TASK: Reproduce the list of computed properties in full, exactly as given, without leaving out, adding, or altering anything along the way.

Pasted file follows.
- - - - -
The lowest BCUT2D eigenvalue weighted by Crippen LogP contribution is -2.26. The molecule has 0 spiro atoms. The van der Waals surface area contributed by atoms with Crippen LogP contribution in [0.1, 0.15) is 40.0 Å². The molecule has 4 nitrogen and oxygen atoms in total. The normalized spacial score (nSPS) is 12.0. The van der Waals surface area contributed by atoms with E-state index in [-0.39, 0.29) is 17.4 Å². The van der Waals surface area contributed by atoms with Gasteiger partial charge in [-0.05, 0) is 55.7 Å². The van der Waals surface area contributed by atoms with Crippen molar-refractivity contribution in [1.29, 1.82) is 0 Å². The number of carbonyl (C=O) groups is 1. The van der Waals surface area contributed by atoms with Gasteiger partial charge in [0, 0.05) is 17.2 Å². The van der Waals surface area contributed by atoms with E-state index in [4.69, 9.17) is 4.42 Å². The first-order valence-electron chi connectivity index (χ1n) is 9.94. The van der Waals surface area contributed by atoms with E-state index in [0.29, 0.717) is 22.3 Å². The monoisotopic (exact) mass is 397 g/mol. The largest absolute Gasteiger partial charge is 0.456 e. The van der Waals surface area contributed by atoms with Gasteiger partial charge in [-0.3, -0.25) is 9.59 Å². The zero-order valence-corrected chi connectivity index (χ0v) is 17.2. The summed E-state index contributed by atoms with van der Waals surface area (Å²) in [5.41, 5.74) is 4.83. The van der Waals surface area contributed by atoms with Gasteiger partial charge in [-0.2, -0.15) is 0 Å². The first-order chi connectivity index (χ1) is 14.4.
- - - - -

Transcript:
The lowest BCUT2D eigenvalue weighted by Crippen LogP contribution is -2.26. The molecule has 0 spiro atoms. The van der Waals surface area contributed by atoms with Crippen LogP contribution in [0.1, 0.15) is 40.0 Å². The molecule has 4 nitrogen and oxygen atoms in total. The normalized spacial score (nSPS) is 12.0. The van der Waals surface area contributed by atoms with E-state index in [-0.39, 0.29) is 17.4 Å². The van der Waals surface area contributed by atoms with Gasteiger partial charge in [-0.05, 0) is 55.7 Å². The van der Waals surface area contributed by atoms with Crippen molar-refractivity contribution in [1.29, 1.82) is 0 Å². The number of carbonyl (C=O) groups is 1. The van der Waals surface area contributed by atoms with Gasteiger partial charge in [0, 0.05) is 17.2 Å². The van der Waals surface area contributed by atoms with E-state index in [4.69, 9.17) is 4.42 Å². The first-order valence-electron chi connectivity index (χ1n) is 9.94. The van der Waals surface area contributed by atoms with E-state index in [0.29, 0.717) is 22.3 Å². The monoisotopic (exact) mass is 397 g/mol. The largest absolute Gasteiger partial charge is 0.456 e. The van der Waals surface area contributed by atoms with Gasteiger partial charge in [-0.3, -0.25) is 9.59 Å². The zero-order valence-corrected chi connectivity index (χ0v) is 17.2. The summed E-state index contributed by atoms with van der Waals surface area (Å²) in [5.41, 5.74) is 4.83. The van der Waals surface area contributed by atoms with Gasteiger partial charge in [-0.2, -0.15) is 0 Å². The first-order chi connectivity index (χ1) is 14.4.